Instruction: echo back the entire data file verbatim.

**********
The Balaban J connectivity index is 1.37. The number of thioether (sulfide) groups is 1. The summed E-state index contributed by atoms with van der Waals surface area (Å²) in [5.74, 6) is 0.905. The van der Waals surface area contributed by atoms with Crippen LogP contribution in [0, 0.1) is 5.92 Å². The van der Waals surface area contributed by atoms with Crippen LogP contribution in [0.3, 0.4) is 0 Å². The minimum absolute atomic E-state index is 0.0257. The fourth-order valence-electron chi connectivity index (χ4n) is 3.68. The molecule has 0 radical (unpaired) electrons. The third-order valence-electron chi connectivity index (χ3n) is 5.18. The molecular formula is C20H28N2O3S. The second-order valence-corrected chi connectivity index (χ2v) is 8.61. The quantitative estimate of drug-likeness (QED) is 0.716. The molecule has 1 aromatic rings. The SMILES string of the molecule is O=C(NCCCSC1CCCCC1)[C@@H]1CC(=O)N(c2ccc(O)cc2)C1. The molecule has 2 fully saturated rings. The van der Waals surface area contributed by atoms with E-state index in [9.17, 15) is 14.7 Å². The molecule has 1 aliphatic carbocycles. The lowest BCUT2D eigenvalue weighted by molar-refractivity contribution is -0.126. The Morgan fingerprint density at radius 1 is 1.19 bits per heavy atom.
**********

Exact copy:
The Balaban J connectivity index is 1.37. The number of thioether (sulfide) groups is 1. The summed E-state index contributed by atoms with van der Waals surface area (Å²) in [5.74, 6) is 0.905. The van der Waals surface area contributed by atoms with Crippen LogP contribution in [0, 0.1) is 5.92 Å². The van der Waals surface area contributed by atoms with Crippen LogP contribution in [0.3, 0.4) is 0 Å². The minimum absolute atomic E-state index is 0.0257. The fourth-order valence-electron chi connectivity index (χ4n) is 3.68. The molecule has 0 radical (unpaired) electrons. The third-order valence-electron chi connectivity index (χ3n) is 5.18. The molecular formula is C20H28N2O3S. The second-order valence-corrected chi connectivity index (χ2v) is 8.61. The quantitative estimate of drug-likeness (QED) is 0.716. The molecule has 1 aromatic rings. The SMILES string of the molecule is O=C(NCCCSC1CCCCC1)[C@@H]1CC(=O)N(c2ccc(O)cc2)C1. The molecule has 2 fully saturated rings. The van der Waals surface area contributed by atoms with E-state index in [9.17, 15) is 14.7 Å². The molecule has 1 aliphatic carbocycles. The lowest BCUT2D eigenvalue weighted by molar-refractivity contribution is -0.126. The Morgan fingerprint density at radius 1 is 1.19 bits per heavy atom.